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Real estate record and builders' guide: v. 71, no. 1837: May 30, 1903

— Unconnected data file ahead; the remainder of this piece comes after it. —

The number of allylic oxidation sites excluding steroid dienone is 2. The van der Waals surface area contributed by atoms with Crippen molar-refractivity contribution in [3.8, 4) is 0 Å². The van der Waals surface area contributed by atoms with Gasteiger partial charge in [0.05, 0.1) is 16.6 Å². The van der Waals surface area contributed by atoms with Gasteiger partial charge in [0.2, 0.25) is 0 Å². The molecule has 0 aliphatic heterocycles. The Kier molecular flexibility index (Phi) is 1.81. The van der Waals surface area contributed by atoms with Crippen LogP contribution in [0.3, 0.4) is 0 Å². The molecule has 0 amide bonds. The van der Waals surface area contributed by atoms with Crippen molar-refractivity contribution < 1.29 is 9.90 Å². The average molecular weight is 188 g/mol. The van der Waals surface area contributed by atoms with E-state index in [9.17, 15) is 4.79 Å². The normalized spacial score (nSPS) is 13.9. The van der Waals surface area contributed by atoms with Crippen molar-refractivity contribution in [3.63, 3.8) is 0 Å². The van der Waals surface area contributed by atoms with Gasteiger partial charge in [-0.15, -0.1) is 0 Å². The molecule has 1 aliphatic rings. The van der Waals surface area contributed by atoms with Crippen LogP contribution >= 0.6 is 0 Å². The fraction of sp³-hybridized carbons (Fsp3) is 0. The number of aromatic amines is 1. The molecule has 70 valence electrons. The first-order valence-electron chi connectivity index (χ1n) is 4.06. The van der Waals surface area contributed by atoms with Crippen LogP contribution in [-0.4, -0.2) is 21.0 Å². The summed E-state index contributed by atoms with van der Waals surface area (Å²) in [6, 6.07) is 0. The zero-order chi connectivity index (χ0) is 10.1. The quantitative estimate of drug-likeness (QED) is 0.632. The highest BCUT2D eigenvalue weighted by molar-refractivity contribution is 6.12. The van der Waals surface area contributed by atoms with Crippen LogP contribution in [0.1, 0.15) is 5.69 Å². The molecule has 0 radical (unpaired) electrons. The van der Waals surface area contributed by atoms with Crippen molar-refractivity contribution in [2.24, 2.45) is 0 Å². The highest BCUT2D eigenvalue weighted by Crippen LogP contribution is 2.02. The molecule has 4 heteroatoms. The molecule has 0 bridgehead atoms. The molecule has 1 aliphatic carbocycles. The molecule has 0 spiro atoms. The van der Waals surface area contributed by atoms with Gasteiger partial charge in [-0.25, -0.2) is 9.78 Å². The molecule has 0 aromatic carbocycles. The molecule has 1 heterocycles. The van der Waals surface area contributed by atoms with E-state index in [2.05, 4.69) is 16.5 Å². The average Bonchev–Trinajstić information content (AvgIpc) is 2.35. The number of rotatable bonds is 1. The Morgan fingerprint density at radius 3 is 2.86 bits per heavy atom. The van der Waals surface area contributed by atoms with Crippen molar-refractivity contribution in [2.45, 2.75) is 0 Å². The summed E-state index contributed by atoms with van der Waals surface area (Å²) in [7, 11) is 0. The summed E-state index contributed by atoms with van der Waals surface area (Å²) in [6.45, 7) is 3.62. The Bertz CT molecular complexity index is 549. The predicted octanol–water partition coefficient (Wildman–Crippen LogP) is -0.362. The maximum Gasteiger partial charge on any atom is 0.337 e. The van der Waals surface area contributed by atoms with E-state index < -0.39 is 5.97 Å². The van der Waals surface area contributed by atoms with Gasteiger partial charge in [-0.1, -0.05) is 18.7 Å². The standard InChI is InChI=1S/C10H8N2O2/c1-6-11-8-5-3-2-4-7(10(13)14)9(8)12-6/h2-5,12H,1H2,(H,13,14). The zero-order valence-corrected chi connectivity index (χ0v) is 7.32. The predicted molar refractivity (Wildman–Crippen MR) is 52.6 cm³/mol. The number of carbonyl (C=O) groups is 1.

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JNIay 30, 1903. RECORD AND GUIDE 1079 ments will cost only about eight thousand dollars, but it will benefit property worth sixteen millions. Comptroller Grout is preparing for a tax sale in all of the five boroughs of Greater New Tork, at which property will be sold for arrears of taxes. It will be the biggest sale in the his¬ tory of the city. The total of the assessments outsanding in the flve boroughs is $41,493,898.27. To this sum will be added the ■ arrears for 1902 and the arrears for water taxes for the year 1901, a statement of which has yet to be made up. The old Mapes estate in the Chester district of the Bronx is developing rapidly, being now well built up. Over a mile more of new sewers have just been authorized for this locality, to extend through Adams pl, between Columbus and Rosedale avs; Rosedale av, from the N. T., N. H. & H. Railroad to Tremont av; West Farms rd, Rosedale av to Clason Point rd; Common¬ wealth av, West Farms rd to Merrill st; St. Lawrence av, West Farms rd to Mansion st; Mansion st, Rosedale av to Clason Point rd; Merrill st, Rosedale av to St. Lawrence av. The Board of Estimate bas determined that half the cost of opening and extending 3d av, Brooklyn, from GOth st to the Shore road shall be borne by the city. The total estimated cost Is about $171,000, of which $127,000 was for land. The pro¬ ceedings Involved the taking of about three hundred parcels, including small portions of several buildings. The city will also stand 50 per cent, of the cost of opening and extending West 230th st, from Riverdale av to Broaclway. Borougli of the Bronx, in addition to the sum already assessed against the city for acquiring certain buildings along the line ot the improvement. The local necessity for widening 59th st Is said to be caused principally by the narrow roadbed, which in some places is only 28 ft. 6 ins. from curb to curb; 14 ft. 3 ins. is taken up In the center of this by the car tracks, leaving 7 ft. 3 Ins. on each side for wagons or trucks to pass. The street cars must stop directly when a truck or wider wagon halts to deliver goods or for any other reason. Mr. A. WIggers, of 209 East 59th st, thinks this trouble can be remedied by taking 2 or 3 ft. from each of the sidewallts, as where the space for wagons and trucks on each side of the car tracks is 8 or 9 ft. wide, the street railroad cars can pass every truck or wagon standing there. The plans for the Blackwell's Island Bridge, approved by the Board of Public Improvements and by* the Board of Aldermen, provided for taking a strip of 160 ft. in width between the East River and Academy st. Queens, at Its intersection with Hunter av, except that the width acquired at the anchorage pier and the pier at the easterly side of the river was somewhat greater. It is now recommended by the Commissioner of Bridges that the width of tills strip be increased to 300 ft. by the addition of 70 ft. on each side. This addition is asked for on the ground that It would be most unfortunate to have the land immediately adjacent to the bridge occupied by structures which would shut it In and increase the risk of damage to the bridge in case of fire. Chief Engineer Lewis, of the Board of Estimate, has made a favorable report. The cost of the additional land is estimated at $67,000. Building Operations. The remarkable interruption of business In building trades has many phases, one of which is observable in the offices of archi¬ tects, where work has in many places come to an end through owners putting off contemplated operations. In a number of cases proceedings were stopped after plans had been filed. Few are giving or receiving estimates for construction, not caring to take chanecs witb tbe future. Marblenrorli in the Hall of Records. CHAMBERS ST.-The contract for putting in marble walls and ceilings in the new Hall of Records has been let by the Board of Estimate and Apportionment to John Pierce for $225,000. Thomas Dwyer, who is doing similar work In Brooklyn HaU of Records, was one of the bidders. For West W^ashington Place. Horenburger & Straub, of 122 Bowery, are making plans for a 6-sty apartment house to be situated at 82-86 West Washington place, with dimensions of 65.8x84. In every apartment there will be rooms larger than usual, trimmed in hardwood, columnar style. The halls will be very wide, and wainscotted in marble. For each floor two 7-room apartments and two 5-room apart¬ ments are laid out. The facade will have a bay, and be laid up in red brick and limestone. Samuel Mandel, 233 Henry st, is the owner, and the reported cost is $75,000. The Vanderbilt Porte-Co chere. 5TH AV., n. w. cor. SIST ST.—President Cantor has ordered the removal of the porte-cochere, now in course of construction at the George W. Vanderbilt house, 640 Sth av, northwest corner of 51st St. The builders and Mr. Vanderbilt's counsel objected to this decree on the ground that the plans of Hunt & Hunt for ex¬ tensive alterations to the premises, including the addition of tht porte-cochfere, had been approved by the Building Department. However, President Cantor declares the porte-cochere is'a vio¬ lation of the building ordinances and must come down. The matter Is now before the Bureau of Incumbrances. New Pelota Court. 110th ST.—V. Hugo Koehler, architect, 11 Broadway, has completed the plans for a pelota court building to be built on the north side of llOth st, 20O ft west of 7th av, a plot 250x171.10. The new structure will be devoted to the Spanish game of ball. It will be 70 ft high, contain two galleries and have a seating capacity of 7,000. It is to be of brick, skeleton steel framework and thoroughly fireproof. The following build¬ ers have been asked to submit estimates: Thompson-Starrett Co., Geo. A. Puller Co., Remington Construction Co., Wells Bros. Co., and John McKeefrey. Antonio Andujar. 13S Front st, is the owner. The cost will probably exceed $350,000. For plans filed see pages 1098 and X. Lexington Av. Churcli. LEXINGTON AV.-John G. Michel and P. Brandner, 49 Liherty st, the successful competitors for the new St. Peter's German Evangelical Lutheran Church, will have plans and specifications ready for estimates about June S. The edifice will be on the southeast corner of Lexington av and 5ith st. It will be 56x80 ft, Gothic style, with exterior walls of limestone. Tbe basement will be ■'ub-dlvlded by rolling partitions for Sunday school use. The main,auditorium will be S ft. above street level and have a seating capacity of 650, including the g^allery. There will be a steel skeleton frame supporting the walls of clerestory and transept. A corner tower of stone will rise to a height of 95 ft. and from there an octagonal shaped steel skeleton spire will extend to a height of 140 ft. above grade level. Tbe interior woodwork will be of quartered oak and gas and electric fixtures of bronze. The cost will amount to over $90,000. Seminary for the R. C. Diocese of Long Island. The Right Rev. Bishop Charles B. McDonnell, of the R. C, Dio¬ cese of Long Island, last week finally acquired legal possession of the Conklin estate, consisting of eleven hundred acres in the ■'Half Way Hollow Hills" district in the townships of Babylon and Huntington L. I, The Bishop will now carry out his long cherished plans for establishing several colleges and seminaries throughout his diocese. The Conklin estate, in size and natural beauty, is wefl adapted to this purpose. A large portion of the property is still unimproved, but many miles of fine and in¬ teresting drives may be laid out with but little work. Bishop McDonnell intends to establish the diocesan seminary here, and it will be on the general plan of Dinwoddie. No architect has as yet been selected, though it is hoped to begin work in the near future. One feature of special Interest during the Bishop's recent silver jubilee was the presentation to him of a purse con¬ taining $100,000 with whicb to erect the new seminary. To this amount will be added $200,000, making the total cost of the building and equipment $300,000. Erie Railroad's Improvements. Many reports have been seen regarding the Erie Railroad's im¬ provements at West and Chambers sts. Inquiry seems to prove that these are either premature or exaggerated. The company has in preparation plans for an office building to be located on this site, and for a bridge across West st connecting it with a new ferry house. This bridge plan has been approved by the Local Board of Improvements, and will come before the Board of Estimate and Apportionment in the near future. The plans for the office building are still immature, the company not as yet having acquired the site. We are informed that in the architec¬ tural and engineering departments of the company the work is still In an undetermined state. Doubtless, if the scheme Is car¬ ried through it will relieve conditions at the foot of Chambers st. Plans are now being prepared for a new ferry-bouse fo tak«